Telecommuting Boon Or Bane

August 24, 2008
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GRAND RAPIDS — The last time telecommuting was encouraged by employers was during the 1970s, due to the oil crisis and economic recession, said Susan Ascher, president and CEO of The Ascher Group, a national provider of human resources contract professionals and a specialist on workplace and job market issues. And just like aviator sunglasses, an economic recession and oil crisis are back in force, which means working at home is making a comeback.

Steelcase Inc. commissioned a four-part survey of 700 white-collar workers as part of its Nature of Work series dealing with issues facing the workplace.

The survey revealed that a slight majority of office workers believe it is beneficial for a company to endorse telecommuting, yet the majority of office workers feel it will hurt their career outlook. Sixty-four percent said that lack of contact with their employer would lessen their chances of a promotion.

Ascher stressed the fact that telecommuting still requires people to come into the office.

“Telecommuting doesn’t necessarily mean you’re going to be sitting at home five days a week,” said Ascher. “We’re talking about telecommuting perhaps in a four-day work week. If you’re in your office four out of five days, I don’t believe at all for one second that is going to in any way harm your chances of getting ahead in your job. The idea is that you have to be visible when you’re there, but the idea is that the telecommuting is an enhancement to your economic life and also your work/life balance.”

Chris Congdon, manager of corporate marketing for Steelcase, commented on the same notion. “Technology has enabled me to work wherever. Work is still a social activity. When people are telecommuting, there are still times when they’ll have to come in.”

Out of those polled, 80 percent agreed that technology allows them to stay just as connected to the office as if they were there. Still, many believe that their employers want them in the office so they can control the work environment and guard against a lack of productivity. But half of the workers said a different environment would boost their productivity and office morale.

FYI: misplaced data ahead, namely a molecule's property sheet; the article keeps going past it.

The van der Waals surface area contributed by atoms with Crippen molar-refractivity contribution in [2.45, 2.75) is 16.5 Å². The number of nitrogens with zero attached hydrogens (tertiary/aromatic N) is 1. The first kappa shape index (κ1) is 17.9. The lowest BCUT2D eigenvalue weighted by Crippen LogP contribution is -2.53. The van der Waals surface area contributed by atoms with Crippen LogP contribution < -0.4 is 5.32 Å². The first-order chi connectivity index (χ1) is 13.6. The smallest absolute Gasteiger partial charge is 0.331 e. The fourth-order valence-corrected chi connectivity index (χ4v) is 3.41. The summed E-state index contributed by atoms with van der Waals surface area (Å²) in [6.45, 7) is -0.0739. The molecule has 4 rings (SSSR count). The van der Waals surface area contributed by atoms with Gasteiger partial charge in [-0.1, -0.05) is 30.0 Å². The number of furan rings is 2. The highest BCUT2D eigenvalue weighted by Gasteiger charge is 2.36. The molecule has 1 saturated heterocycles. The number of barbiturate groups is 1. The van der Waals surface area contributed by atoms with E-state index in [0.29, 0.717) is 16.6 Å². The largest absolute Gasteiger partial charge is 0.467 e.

“Telecommuting and working out of your home doesn’t mean you’re going to be watching soaps all day,” said Ascher.

“You’ve just come in from an hour and a half commute: What’s the first thing you do? Do you go sit down at your desk and turn on the computer and start working? No. You probably first need a cup of coffee; you stand at the cooler and talk to a few people. When you’re telecommuting, you get up, you go to your desk, you turn on the computer and you start working.”

Ascher pointed out that many employees spend more than an hour a day at work taking care of personal needs. Telecommuting, she said, would help reduce “burn-out” and wasted time at the work site, causing employees to be more focused when they are there.

“The lines between work and life are continuing to blur and at an increasing pace,” said Congdon. “Office workers view telecommuting as a way to be successful in both life and work. Employees appreciate companies that allow them to strike a balance, and if done well, the company can reap the rewards, as well.”

Telecommuting is still a rather new trend, said Ascher, and the best implementation she has seen has been moving from a five-day to a four-day schedule. She stated that it can help both employee and employer save money in several ways. For employers that includes the cost of office space, which the New Jersey-based company sees as a major factor with many of its clients. For employees, savings go beyond saving money on gas.

“If you stay home, there’s a good chance that you might slap a peanut butter and jelly or a tuna fish sandwich together,” said Ascher. “If you go to the office, even if you’re in the company cafeteria, it’s still five or 10 bucks a day. Even, on some level, maybe your wardrobe gets pared down.”

Along with 80 percent of the respondents, Ascher and Congdon believe the trend toward telecommuting will continue.

“As the work force changes from the baby boomers to Generations X, Y and the new Millennials — I mean, we talk about people who work virtually, but these young generations coming behind the boomers, that’s all they know,” said Ascher. “They’re not going to have a problem telecommuting. They know that things can be conducted virtually and be very successful and effective. Why is Facebook the No. 1 thing out there for kids of that generation?”

Congdon also suggested that it is a factor for employers to use in attracting and retaining young talent.

“We are seeing a much higher comfort level among Millennials for working in diverse locations. As employers are saying, ‘Wow. We’ve got this whole new generation of people coming into the workplace. I’ve got to be thinking of how my space is designed to attract them.’ Because a lot of younger workers don’t necessarily want to come into a place that looks like rows of endless cubes. They’re looking for different spaces.”

Congdon added that there is a growing need to diversify how office.

“That’s going to be the next chapter,” said Ascher. “Since a lot of these jobs can be done on laptops, certain companies … are designing spaces that look like huge living rooms, where in a certain corner you can have a meeting with five or 10 people and they’re spread out on sofas and comfortable chairs. And they bring their laptops and cell phones and everyone is working as a team in this area, as opposed to what we know as a conference room, which is a large cubicle, if you will.”

Nevertheless, of those surveyed who could telecommute, only 32 percent take advantage of the opportunity.

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